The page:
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The New Monolith Update Makes a Solid Second Impression

Michael Bitton Posted:
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In a genre full of League of Legends clones, Paragon just never really did it for me. The game looked gorgeous, though generic, and I wasn’t really sure what it was doing to set itself apart from games like Smite other than having a Z axis and a needlessly confusing card-based system for in-game progression. I decided to check Paragon out months ago and came away as disappointed as I expected to be. Its slow traditional MOBA pacing clashed with its more action game look. I only lasted a couple of games before I wiped it off my system.

Even though it didn’t click with me, Paragon appears to have attracted a committed player base throughout its beta, but Epic decided, not without considerable controversy, to make significant overhauls. The new Monolith update replaces the previous map with a revamped, asymmetrical, and more compact version that does a great job to encourage action-packed matches. That’s sort of the theme of the update, really. The game is now living up to its third person shooter look. Paragon is faster across the board. Characters move faster, abilities and attacks fire off faster, and the TTK (time to kill) is quicker.  Did I mention I haven’t uninstalled it yet?

Yeah, the update worked. At least for me.

I recognize that the Monolith update has really stirred things up in the Paragon community, but for players like me who were willing to give it a chance, but ultimately gave up on it, the update likely represents a second shot for Epic to grab some mindshare in an increasingly saturated space.

The new asymmetrical map is interesting as it essentially sets things up for a 1v2 lane on each team. On Monolith, there is something called the “safe lane” and something called the “off lane”.  Essentially, the two outer lanes are split on opposite sides by the river that cuts across the map.  The longer sections of the lane for each team are more defensible and encourage a support and carry to take position, allowing the carry to benefit from the easier farming. The off-lane should generally be occupied by a single, more tanky character. He won’t necessarily win the lane through farm, but his goal is to harass and outlevel the carry. The rest of the map has also been redesigned to encourage more distinct roles in the various lanes. Whether or not this is a positive will depend on your point of view. Personally, I like a bit of structure, so I don’t mind it.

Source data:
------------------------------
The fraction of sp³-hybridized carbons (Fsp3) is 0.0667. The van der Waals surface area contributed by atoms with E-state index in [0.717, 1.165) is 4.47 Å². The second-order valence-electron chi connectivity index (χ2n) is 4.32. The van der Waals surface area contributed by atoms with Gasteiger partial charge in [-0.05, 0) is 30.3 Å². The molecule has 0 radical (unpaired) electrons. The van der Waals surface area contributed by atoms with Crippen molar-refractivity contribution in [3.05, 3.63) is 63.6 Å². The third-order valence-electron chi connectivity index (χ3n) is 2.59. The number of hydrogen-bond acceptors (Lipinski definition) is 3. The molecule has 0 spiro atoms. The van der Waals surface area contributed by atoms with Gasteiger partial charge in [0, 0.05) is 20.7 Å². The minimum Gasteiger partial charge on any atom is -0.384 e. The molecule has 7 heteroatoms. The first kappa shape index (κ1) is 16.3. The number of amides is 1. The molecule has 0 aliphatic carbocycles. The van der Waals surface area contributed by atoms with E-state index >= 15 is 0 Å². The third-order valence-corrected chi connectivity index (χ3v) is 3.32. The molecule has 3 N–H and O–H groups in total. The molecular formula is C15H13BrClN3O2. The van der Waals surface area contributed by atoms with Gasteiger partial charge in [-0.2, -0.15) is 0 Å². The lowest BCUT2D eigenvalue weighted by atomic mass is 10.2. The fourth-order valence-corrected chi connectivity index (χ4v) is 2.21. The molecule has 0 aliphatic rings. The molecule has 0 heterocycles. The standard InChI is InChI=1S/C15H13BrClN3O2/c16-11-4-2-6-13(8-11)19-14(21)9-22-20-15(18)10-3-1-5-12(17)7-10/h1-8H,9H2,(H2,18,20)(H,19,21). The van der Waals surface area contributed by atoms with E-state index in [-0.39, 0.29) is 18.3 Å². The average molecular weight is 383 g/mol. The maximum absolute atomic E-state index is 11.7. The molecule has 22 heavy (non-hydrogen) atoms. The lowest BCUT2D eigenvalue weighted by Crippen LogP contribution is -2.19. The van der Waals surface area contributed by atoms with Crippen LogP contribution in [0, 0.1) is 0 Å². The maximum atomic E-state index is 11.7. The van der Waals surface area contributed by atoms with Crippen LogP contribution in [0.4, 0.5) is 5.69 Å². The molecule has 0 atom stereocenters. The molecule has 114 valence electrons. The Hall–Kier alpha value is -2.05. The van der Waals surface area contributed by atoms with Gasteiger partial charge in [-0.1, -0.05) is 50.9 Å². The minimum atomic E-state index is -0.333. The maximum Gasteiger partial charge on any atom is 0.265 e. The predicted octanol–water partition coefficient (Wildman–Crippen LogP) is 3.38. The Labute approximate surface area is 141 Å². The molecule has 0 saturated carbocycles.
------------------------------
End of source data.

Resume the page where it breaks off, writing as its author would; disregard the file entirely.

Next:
Unfortunately, the game still features an impenetrable card system that I’m struggling to wrap my head around, but if I find myself playing it more, I’ll probably figure it out. That said, I am the type of person who is willing to put in the effort, but I feel this is probably still a pain point that could stand to be tweaked further or at least made more intuitive. I get the idea behind it. You basically create your own item shop to bring into the game for the characters you play, but trying to figure it all out is a bit overwhelming. I know, I know, git gud and all that, but I imagine players with less patience than I may just give up altogether.

Another issue with the card system is that you have to actually unlock new cards (currently you cannot craft missing cards, but that’s coming). I get the benefit of being able to essentially bring your own item game plan into a match, but it’s sort of like looking at the shop in League of Legends and not having all the items available to create a plan around. I’d argue that Epic should just allow all cards to be unlocked, but the earning of cards is tied to Paragon’s out of game progression, so I don’t expect this to change anytime soon. If you do end up wanting to try out Paragon, consider yourself warned that you’ll need to accumulate a collection for the characters you want to play.

Have you played around with the Monolith update? If you’re a Paragon vet, what’s your take on the changes? Newbies, how are you finding the game? Share your thoughts with us in the comments below!


Michael Bitton

Michael Bitton / Michael began his career at the WarCry Network in 2005 as the site manager for several different WarCry fansite portals. In 2008, Michael worked for the startup magazine Massive Gamer as a columnist and online news editor. In June of 2009, Michael joined MMORPG.com as the site's Community Manager. Follow him on Twitter @eMikeB